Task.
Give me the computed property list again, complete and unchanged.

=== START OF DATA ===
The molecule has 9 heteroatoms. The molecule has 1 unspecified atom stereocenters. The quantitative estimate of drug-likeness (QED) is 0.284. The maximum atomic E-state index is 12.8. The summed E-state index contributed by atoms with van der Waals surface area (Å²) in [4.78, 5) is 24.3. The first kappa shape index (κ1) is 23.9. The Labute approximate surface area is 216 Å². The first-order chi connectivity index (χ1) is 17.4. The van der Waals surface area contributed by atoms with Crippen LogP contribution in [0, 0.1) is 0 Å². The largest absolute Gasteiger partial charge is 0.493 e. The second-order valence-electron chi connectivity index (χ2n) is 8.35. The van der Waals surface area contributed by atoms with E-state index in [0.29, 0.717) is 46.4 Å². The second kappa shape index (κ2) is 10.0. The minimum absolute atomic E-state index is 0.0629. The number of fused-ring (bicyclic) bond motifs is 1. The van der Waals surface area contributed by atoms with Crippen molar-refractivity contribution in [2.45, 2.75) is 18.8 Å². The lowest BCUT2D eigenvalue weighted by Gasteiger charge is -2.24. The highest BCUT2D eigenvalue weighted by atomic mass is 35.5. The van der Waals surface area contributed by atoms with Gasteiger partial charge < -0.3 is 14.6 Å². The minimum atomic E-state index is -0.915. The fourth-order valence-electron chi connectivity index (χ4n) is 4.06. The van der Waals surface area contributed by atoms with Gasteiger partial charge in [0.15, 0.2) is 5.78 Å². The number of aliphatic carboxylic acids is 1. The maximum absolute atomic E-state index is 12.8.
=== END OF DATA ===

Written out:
The molecule has 9 heteroatoms. The molecule has 1 unspecified atom stereocenters. The quantitative estimate of drug-likeness (QED) is 0.284. The maximum atomic E-state index is 12.8. The summed E-state index contributed by atoms with van der Waals surface area (Å²) in [4.78, 5) is 24.3. The first kappa shape index (κ1) is 23.9. The Labute approximate surface area is 216 Å². The first-order chi connectivity index (χ1) is 17.4. The van der Waals surface area contributed by atoms with Crippen LogP contribution in [0, 0.1) is 0 Å². The largest absolute Gasteiger partial charge is 0.493 e. The second-order valence-electron chi connectivity index (χ2n) is 8.35. The van der Waals surface area contributed by atoms with E-state index in [0.29, 0.717) is 46.4 Å². The second kappa shape index (κ2) is 10.0. The minimum absolute atomic E-state index is 0.0629. The number of fused-ring (bicyclic) bond motifs is 1. The van der Waals surface area contributed by atoms with Crippen molar-refractivity contribution in [2.45, 2.75) is 18.8 Å². The lowest BCUT2D eigenvalue weighted by Gasteiger charge is -2.24. The highest BCUT2D eigenvalue weighted by atomic mass is 35.5. The van der Waals surface area contributed by atoms with Gasteiger partial charge < -0.3 is 14.6 Å². The minimum atomic E-state index is -0.915. The fourth-order valence-electron chi connectivity index (χ4n) is 4.06. The van der Waals surface area contributed by atoms with Gasteiger partial charge in [0.15, 0.2) is 5.78 Å². The number of aliphatic carboxylic acids is 1. The maximum absolute atomic E-state index is 12.8.